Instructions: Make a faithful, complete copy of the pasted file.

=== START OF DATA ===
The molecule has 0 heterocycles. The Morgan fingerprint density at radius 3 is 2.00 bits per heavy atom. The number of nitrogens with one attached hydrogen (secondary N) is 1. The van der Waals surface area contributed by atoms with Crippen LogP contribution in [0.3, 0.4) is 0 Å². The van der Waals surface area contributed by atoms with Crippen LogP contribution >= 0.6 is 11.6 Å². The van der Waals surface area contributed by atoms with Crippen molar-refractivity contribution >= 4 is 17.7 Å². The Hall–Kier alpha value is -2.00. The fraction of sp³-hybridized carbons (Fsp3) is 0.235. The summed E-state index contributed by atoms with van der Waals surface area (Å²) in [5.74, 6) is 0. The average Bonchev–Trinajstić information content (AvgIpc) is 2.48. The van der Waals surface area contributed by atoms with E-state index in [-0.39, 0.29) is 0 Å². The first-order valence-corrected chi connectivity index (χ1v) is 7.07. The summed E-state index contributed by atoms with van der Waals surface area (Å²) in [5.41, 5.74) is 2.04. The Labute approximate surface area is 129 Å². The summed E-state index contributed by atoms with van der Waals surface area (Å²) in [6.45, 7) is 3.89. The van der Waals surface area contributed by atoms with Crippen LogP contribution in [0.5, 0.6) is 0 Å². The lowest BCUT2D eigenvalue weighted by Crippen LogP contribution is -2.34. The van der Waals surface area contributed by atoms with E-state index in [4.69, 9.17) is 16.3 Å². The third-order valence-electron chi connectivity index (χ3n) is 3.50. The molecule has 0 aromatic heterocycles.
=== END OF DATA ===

The molecule has 0 heterocycles. The Morgan fingerprint density at radius 3 is 2.00 bits per heavy atom. The number of nitrogens with one attached hydrogen (secondary N) is 1. The van der Waals surface area contributed by atoms with Crippen LogP contribution in [0.3, 0.4) is 0 Å². The van der Waals surface area contributed by atoms with Crippen LogP contribution >= 0.6 is 11.6 Å². The van der Waals surface area contributed by atoms with Crippen molar-refractivity contribution >= 4 is 17.7 Å². The Hall–Kier alpha value is -2.00. The fraction of sp³-hybridized carbons (Fsp3) is 0.235. The summed E-state index contributed by atoms with van der Waals surface area (Å²) in [5.74, 6) is 0. The average Bonchev–Trinajstić information content (AvgIpc) is 2.48. The van der Waals surface area contributed by atoms with E-state index in [-0.39, 0.29) is 0 Å². The first-order valence-corrected chi connectivity index (χ1v) is 7.07. The summed E-state index contributed by atoms with van der Waals surface area (Å²) in [5.41, 5.74) is 2.04. The Labute approximate surface area is 129 Å². The summed E-state index contributed by atoms with van der Waals surface area (Å²) in [6.45, 7) is 3.89. The van der Waals surface area contributed by atoms with Crippen LogP contribution in [0.5, 0.6) is 0 Å². The lowest BCUT2D eigenvalue weighted by Crippen LogP contribution is -2.34. The van der Waals surface area contributed by atoms with E-state index in [4.69, 9.17) is 16.3 Å². The third-order valence-electron chi connectivity index (χ3n) is 3.50. The molecule has 0 aromatic heterocycles.